Gov. Bruce Rauner has proposed freezing property taxes throughout the state, something that would have no impact on the state’s budget at all, but would hamstring local governments, whose expenses are driven by employee contracts and the rising costs of capital improvements.
The state also places mandates on local governments, such as a new statute requiring consolidation of emergency dispatch services for towns with populations of less than 25,000 people.
Riverside, Brookfield and North Riverside are creating the West Central Consolidated Communications (WC3) in response, whose upfront costs are notable for a village like North Riverside.
All three communities are preparing to invest close to $600,000 each in the creation of WC3 in the next year.
“They passed a law saying we’ve got to do it,” Hermanek said. “Does this ever end from the state?”
But what has local officials really on edge is the idea of cutting municipalities’ share of state income tax revenues.
Local officials were on high alert in early 2015 when Rauner floated the idea of trimming municipalities’ share of the Local Government Distributive Fund, derived from state income taxes, as part of his so-called Turnaround Agenda.
The governor’s proposal would have trimmed local income tax revenues by 50 percent, numbers that made local elected officials gasp. Brookfield would have been in line to lose as much as $850,000 a year from such a cut, while North Riverside would have lost about $430,000 and Riverside about $250,000.
The 2017-18 state budget bill calls for a 10-percent reduction in the amount paid to municipalities from the Local Government Distributive Fund (LGDF). Zalewski, however, said that municipalities can expect in 2017-18 to receive the same amount of LGDF revenue they collected in 2016-17.
But Illinois municipalities are still owed LGDF money from the last fiscal year. That revenue will be rolled into payments made in 2017-18 and the total will equal the amount of revenue towns collected in 2016-17.
Had the budget not included a state income tax increase, the impact to the LGDF would have been worse, Zalewski said.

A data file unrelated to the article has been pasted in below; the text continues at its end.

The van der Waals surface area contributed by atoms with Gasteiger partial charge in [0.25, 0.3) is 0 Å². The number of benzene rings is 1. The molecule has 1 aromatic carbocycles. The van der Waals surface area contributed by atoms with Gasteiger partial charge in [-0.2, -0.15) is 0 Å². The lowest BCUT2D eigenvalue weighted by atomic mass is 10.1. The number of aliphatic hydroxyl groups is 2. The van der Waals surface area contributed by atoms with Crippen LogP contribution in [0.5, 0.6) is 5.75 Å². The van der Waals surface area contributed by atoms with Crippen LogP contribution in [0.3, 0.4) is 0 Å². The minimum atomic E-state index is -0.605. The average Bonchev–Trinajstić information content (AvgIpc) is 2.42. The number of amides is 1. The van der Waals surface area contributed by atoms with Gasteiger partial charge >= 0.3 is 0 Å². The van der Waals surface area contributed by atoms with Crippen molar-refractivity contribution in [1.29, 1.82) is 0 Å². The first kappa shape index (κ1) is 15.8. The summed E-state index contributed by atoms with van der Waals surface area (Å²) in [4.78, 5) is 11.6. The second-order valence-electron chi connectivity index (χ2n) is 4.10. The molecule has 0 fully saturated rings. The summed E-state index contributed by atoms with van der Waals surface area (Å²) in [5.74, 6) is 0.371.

“[State Comptroller Susana] Mendoza was going to be unable to make the 2017 payments, so that 10 percent cut to 2017 would have been much worse, or the towns may have never realized the payment. Things were that bad,” Zalewski said. “All that aside, I’d argue on the whole we did our best to hold LGDF harmless.”
The Illinois Government Finance Officers Association last week confirmed that local governments will “most likely experience a 10 percent decrease in their portion of LGDF revenue” and that towns with fiscal years that are different than the state’s may see reductions in two different fiscal years.
If Brookfield were to lose the full 10 percent – which is unclear since the state’s overall income tax revenues are increasing with the new budget – it would amount to about $185,000. While Riverside and North Riverside would see reductions of roughly $50,000 and $86,000, respectively.
The LGDF reduction is only for fiscal year 2017-18, according to the budget bill, and Zalewski said he will sit down with local mayors to make sure they are part of the conversation about these issues.
“I think the mayors have a very strong voice and we are going to have to revisit some of the things we did to make it less burdensome with regard to LGDF,” Zalewski said. “I don’t know that the book is closed on any of these things. The mayors remain a vital part of all of these discussions.”